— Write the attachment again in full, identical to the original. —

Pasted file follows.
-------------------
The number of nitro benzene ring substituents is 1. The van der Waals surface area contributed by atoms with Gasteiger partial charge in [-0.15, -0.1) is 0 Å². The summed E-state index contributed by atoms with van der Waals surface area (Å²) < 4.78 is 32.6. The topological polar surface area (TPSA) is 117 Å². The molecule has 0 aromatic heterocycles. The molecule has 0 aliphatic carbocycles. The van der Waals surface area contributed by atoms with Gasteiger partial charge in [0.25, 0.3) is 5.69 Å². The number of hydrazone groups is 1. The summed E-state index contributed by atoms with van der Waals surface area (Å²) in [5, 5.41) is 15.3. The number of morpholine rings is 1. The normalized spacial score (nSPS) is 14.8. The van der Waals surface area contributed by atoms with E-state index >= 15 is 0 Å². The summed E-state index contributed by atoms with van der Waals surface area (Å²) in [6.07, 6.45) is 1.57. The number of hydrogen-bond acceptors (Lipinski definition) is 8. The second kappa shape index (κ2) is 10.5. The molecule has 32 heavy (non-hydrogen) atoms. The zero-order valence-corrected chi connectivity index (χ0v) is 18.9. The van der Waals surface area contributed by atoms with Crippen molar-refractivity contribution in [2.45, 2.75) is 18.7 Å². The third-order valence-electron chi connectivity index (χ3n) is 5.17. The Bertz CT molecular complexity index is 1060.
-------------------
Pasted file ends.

The number of nitro benzene ring substituents is 1. The van der Waals surface area contributed by atoms with Gasteiger partial charge in [-0.15, -0.1) is 0 Å². The summed E-state index contributed by atoms with van der Waals surface area (Å²) < 4.78 is 32.6. The topological polar surface area (TPSA) is 117 Å². The molecule has 0 aromatic heterocycles. The molecule has 0 aliphatic carbocycles. The van der Waals surface area contributed by atoms with Gasteiger partial charge in [0.25, 0.3) is 5.69 Å². The number of hydrazone groups is 1. The summed E-state index contributed by atoms with van der Waals surface area (Å²) in [5, 5.41) is 15.3. The number of morpholine rings is 1. The normalized spacial score (nSPS) is 14.8. The van der Waals surface area contributed by atoms with E-state index >= 15 is 0 Å². The summed E-state index contributed by atoms with van der Waals surface area (Å²) in [6.07, 6.45) is 1.57. The number of hydrogen-bond acceptors (Lipinski definition) is 8. The second kappa shape index (κ2) is 10.5. The molecule has 32 heavy (non-hydrogen) atoms. The zero-order valence-corrected chi connectivity index (χ0v) is 18.9. The van der Waals surface area contributed by atoms with Crippen molar-refractivity contribution in [2.45, 2.75) is 18.7 Å². The third-order valence-electron chi connectivity index (χ3n) is 5.17. The Bertz CT molecular complexity index is 1060.